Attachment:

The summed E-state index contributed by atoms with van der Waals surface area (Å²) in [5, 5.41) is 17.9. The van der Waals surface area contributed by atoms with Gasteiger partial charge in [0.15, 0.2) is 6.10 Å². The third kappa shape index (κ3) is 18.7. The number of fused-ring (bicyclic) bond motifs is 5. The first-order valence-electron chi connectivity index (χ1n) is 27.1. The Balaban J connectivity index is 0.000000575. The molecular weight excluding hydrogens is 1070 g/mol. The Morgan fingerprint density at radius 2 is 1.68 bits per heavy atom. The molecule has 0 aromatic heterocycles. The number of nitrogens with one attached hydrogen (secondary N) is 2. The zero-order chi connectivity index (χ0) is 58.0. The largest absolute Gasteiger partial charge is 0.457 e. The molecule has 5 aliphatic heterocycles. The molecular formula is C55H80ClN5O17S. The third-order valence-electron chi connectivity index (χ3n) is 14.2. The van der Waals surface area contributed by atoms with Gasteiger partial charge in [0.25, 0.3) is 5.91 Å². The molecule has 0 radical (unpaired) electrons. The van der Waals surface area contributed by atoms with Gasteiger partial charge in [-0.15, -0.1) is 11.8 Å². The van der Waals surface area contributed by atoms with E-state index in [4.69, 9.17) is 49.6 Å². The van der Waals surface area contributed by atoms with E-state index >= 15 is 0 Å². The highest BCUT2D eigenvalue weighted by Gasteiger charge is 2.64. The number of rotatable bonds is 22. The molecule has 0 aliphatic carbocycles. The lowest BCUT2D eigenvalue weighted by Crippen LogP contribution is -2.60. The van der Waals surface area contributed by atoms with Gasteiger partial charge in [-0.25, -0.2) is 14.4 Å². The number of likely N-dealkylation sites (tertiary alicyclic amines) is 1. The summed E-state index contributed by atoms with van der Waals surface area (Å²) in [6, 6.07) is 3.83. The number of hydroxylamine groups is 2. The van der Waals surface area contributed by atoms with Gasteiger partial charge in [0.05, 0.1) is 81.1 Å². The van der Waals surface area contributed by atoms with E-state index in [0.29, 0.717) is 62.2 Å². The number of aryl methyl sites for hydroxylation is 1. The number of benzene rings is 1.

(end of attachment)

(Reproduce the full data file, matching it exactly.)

The summed E-state index contributed by atoms with van der Waals surface area (Å²) in [5, 5.41) is 17.9. The van der Waals surface area contributed by atoms with Gasteiger partial charge in [0.15, 0.2) is 6.10 Å². The third kappa shape index (κ3) is 18.7. The number of fused-ring (bicyclic) bond motifs is 5. The first-order valence-electron chi connectivity index (χ1n) is 27.1. The Balaban J connectivity index is 0.000000575. The molecular weight excluding hydrogens is 1070 g/mol. The Morgan fingerprint density at radius 2 is 1.68 bits per heavy atom. The molecule has 0 aromatic heterocycles. The number of nitrogens with one attached hydrogen (secondary N) is 2. The zero-order chi connectivity index (χ0) is 58.0. The largest absolute Gasteiger partial charge is 0.457 e. The molecule has 5 aliphatic heterocycles. The molecular formula is C55H80ClN5O17S. The third-order valence-electron chi connectivity index (χ3n) is 14.2. The van der Waals surface area contributed by atoms with Gasteiger partial charge in [0.25, 0.3) is 5.91 Å². The molecule has 0 radical (unpaired) electrons. The van der Waals surface area contributed by atoms with Gasteiger partial charge in [-0.15, -0.1) is 11.8 Å². The van der Waals surface area contributed by atoms with E-state index in [4.69, 9.17) is 49.6 Å². The van der Waals surface area contributed by atoms with E-state index >= 15 is 0 Å². The highest BCUT2D eigenvalue weighted by Gasteiger charge is 2.64. The number of rotatable bonds is 22. The molecule has 0 aliphatic carbocycles. The lowest BCUT2D eigenvalue weighted by Crippen LogP contribution is -2.60. The van der Waals surface area contributed by atoms with Gasteiger partial charge in [-0.25, -0.2) is 14.4 Å². The number of likely N-dealkylation sites (tertiary alicyclic amines) is 1. The summed E-state index contributed by atoms with van der Waals surface area (Å²) in [6, 6.07) is 3.83. The number of hydroxylamine groups is 2. The van der Waals surface area contributed by atoms with Gasteiger partial charge in [0.05, 0.1) is 81.1 Å². The van der Waals surface area contributed by atoms with E-state index in [0.29, 0.717) is 62.2 Å². The number of aryl methyl sites for hydroxylation is 1. The number of benzene rings is 1.